Where are the whales?

Annual whale season – a time when large numbers of southern right whales descend on parts of the South African coastline. But 2019 saw a sharp decline in the numbers, marking the second lowest number of these mammals along our shores since 1995. René de Klerk investigates…

Fact file

Southern Ocean: Where southern right whales feed and live. They migrate to warmer water to mate and give birth.
1969: The first aerial survey counting southern right whales along the South African coastline.
Name: Its name came from the belief that it was the right whale to hunt, as they swim slowly and float when dead.
De Hoop Nature Reserve: One of the best places in South Africa to spot southern right whales in season. Large numbers of whales congregate in this bay.
150 000: Estimated number hunted between the 17th and 19th centuries. Numbers are still recovering.
June to October: The period when mating and calving takes place.

The University of Pretoria’s Mammal Research Institute (MRI) Whale Unit conducted an aerial survey of southern right whales between September 30 and October 5. This annual survey takes place between Muizenberg and Nature’s Valley not only to monitor population numbers, but to build a database of southern right whales.

This year the numbers were significantly lower, with only 190 females with calves (95 pairs) counted. The number of unaccompanied adults also plummeted and only 10 were counted. Adults usually mate in South Africa’s warmer waters, while pregnant females seek spots in calm bays to give birth.

A number of whales counted during the survey

Numbers of females with calves were very low from 2015–2017 and then peaked in 2018 when 536 cow-calf pairs were counted along the same stretch of coastline. Numbers have however been generally low for unaccompanied adults (males and females not calving that year) after 2009. In 2009, there were more than 300 unaccompanied adults.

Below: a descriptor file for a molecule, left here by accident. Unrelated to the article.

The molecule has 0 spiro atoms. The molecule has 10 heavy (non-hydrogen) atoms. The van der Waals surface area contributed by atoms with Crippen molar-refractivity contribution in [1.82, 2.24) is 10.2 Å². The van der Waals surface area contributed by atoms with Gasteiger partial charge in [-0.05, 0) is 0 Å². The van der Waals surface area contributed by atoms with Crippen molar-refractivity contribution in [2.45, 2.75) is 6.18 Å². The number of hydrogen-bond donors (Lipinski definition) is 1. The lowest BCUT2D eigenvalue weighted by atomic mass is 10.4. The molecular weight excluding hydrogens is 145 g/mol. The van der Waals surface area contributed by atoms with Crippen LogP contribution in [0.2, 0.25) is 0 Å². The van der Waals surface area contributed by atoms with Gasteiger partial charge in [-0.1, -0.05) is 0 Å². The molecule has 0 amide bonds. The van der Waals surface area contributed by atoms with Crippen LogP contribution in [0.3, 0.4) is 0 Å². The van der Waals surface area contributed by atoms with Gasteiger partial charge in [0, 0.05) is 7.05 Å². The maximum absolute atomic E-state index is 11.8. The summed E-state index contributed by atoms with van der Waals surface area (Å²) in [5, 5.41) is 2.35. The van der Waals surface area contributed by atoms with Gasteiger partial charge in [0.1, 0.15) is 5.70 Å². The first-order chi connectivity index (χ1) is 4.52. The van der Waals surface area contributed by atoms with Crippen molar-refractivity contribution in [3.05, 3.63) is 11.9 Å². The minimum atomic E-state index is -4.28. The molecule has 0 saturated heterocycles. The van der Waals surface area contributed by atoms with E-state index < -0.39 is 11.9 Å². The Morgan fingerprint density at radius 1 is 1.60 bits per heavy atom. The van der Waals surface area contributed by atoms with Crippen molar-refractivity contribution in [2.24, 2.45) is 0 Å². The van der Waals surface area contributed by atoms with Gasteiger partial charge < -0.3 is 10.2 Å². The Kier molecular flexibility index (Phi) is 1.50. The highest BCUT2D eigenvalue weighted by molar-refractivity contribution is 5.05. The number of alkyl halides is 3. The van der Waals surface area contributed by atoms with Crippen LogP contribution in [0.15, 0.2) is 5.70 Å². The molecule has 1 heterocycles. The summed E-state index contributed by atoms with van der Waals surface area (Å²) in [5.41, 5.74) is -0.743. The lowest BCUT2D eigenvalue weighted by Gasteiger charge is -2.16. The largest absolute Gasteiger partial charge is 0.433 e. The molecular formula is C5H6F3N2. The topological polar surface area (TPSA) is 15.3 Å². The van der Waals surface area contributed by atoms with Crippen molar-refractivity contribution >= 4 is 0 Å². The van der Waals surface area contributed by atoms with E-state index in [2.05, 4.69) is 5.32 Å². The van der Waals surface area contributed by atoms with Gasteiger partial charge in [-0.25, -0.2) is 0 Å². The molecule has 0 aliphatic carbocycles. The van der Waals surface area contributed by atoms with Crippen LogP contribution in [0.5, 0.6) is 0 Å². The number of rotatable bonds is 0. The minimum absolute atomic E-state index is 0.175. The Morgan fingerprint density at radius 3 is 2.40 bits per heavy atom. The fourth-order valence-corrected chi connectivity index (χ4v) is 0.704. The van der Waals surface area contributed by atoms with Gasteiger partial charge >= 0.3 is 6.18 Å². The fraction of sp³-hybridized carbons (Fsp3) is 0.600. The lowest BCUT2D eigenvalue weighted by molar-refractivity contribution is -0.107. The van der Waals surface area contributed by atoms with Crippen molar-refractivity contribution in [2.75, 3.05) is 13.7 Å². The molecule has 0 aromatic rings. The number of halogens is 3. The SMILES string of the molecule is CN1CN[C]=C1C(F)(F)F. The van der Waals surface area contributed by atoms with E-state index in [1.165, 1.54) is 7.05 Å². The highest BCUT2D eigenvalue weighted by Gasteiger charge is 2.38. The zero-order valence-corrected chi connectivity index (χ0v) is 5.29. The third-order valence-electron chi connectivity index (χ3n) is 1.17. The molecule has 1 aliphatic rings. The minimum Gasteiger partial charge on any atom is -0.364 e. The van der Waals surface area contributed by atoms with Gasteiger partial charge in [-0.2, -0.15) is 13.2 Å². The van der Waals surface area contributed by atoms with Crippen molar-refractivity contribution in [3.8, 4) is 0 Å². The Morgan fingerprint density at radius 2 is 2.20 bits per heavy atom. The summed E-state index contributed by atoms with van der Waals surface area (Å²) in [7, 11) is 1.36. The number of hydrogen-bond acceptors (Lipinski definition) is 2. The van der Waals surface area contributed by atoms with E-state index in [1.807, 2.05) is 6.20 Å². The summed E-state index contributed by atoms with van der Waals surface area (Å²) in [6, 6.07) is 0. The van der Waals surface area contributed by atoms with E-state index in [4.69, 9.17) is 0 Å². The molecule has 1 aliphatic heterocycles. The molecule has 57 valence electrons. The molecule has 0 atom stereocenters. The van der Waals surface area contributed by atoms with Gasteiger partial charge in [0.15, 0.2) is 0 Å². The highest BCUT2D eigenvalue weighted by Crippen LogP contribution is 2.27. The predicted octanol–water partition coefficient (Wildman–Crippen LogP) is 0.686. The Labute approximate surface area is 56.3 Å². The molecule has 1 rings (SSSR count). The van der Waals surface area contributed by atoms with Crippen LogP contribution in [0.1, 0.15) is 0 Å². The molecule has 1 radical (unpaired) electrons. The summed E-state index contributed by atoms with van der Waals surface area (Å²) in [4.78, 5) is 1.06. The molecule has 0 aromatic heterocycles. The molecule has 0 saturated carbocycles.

“I am concerned over this,” says Dr Els Vermeulen, research manager and post-doctoral research fellow at the MRI Whale Unit. “We are seeing extreme fluctuations, with numbers of unaccompanied adults staying low,” she adds. Females could be failing to fall pregnant, migration routes could be altered or migration could have stopped.

From trends it seems that females now give birth every four to five years instead of every three years. There is also an apparent shift in the peak presence of cow-calf pairs from October to earlier in the year. This could mean females give birth earlier and leave South Africa earlier, or that female right whales leave the South African breeding ground quicker, possibly with a calf that is not ready to migrate.

According to Vermeulen, “They used to stay for about three months, but it seems they are leaving sooner. It may be that they are hungry and do not have the energy while nursing their calf.” Southern right whales feed on krill and copepods (crustaceans), a food source found in the Southern Ocean.

Vermeulen says that even if the whales are not migrating to South Africa, they can still mate and conceive. She is concerned, however, as calves learn migration routes from their mothers and they then return one day to where they were born. If the route is altered, calves will learn this route instead.

Whether these trends are temporary or not remains to be determined. “We are looking at the feeding grounds and took skin samples this year,” she says. Skin samples will reveal more about their diet.

Preliminary results indicate a correlation between climatic conditions in the Southern Ocean, fluctuations in food, and energy reserves. Future plans include satellite tagging the whales and looking at the hormonal profile of females.

Although similar trends are recorded in South America and Australia, the fluctuations are extreme in South Africa.

The long-term statistics and photo-identification records provide insight into the life of these whales and form part of an international project of the International Whaling Commission, co-led by the MRI Whale Unit. The total population estimate is 6 116 animals based on resighting history. Adult survival rate is high, and 85% of calves survive the first year. The current whale population is only at 20% of what it used to be
before whaling.

Fewer southern right whales can also affect the tourism industry. “It affected our sightings in Gansbaai and although we did have some, it was very slow. They seemed to have left a bit earlier in the season,” says Brenda du Toit, public relations for Dyer Island Cruises.

“Females with calves can’t be approached by boats as it puts extra pressure on females with already low energy levels,” Vermeulen explains.

Written by René de Klerk. Photos by Mammal Research Institute.

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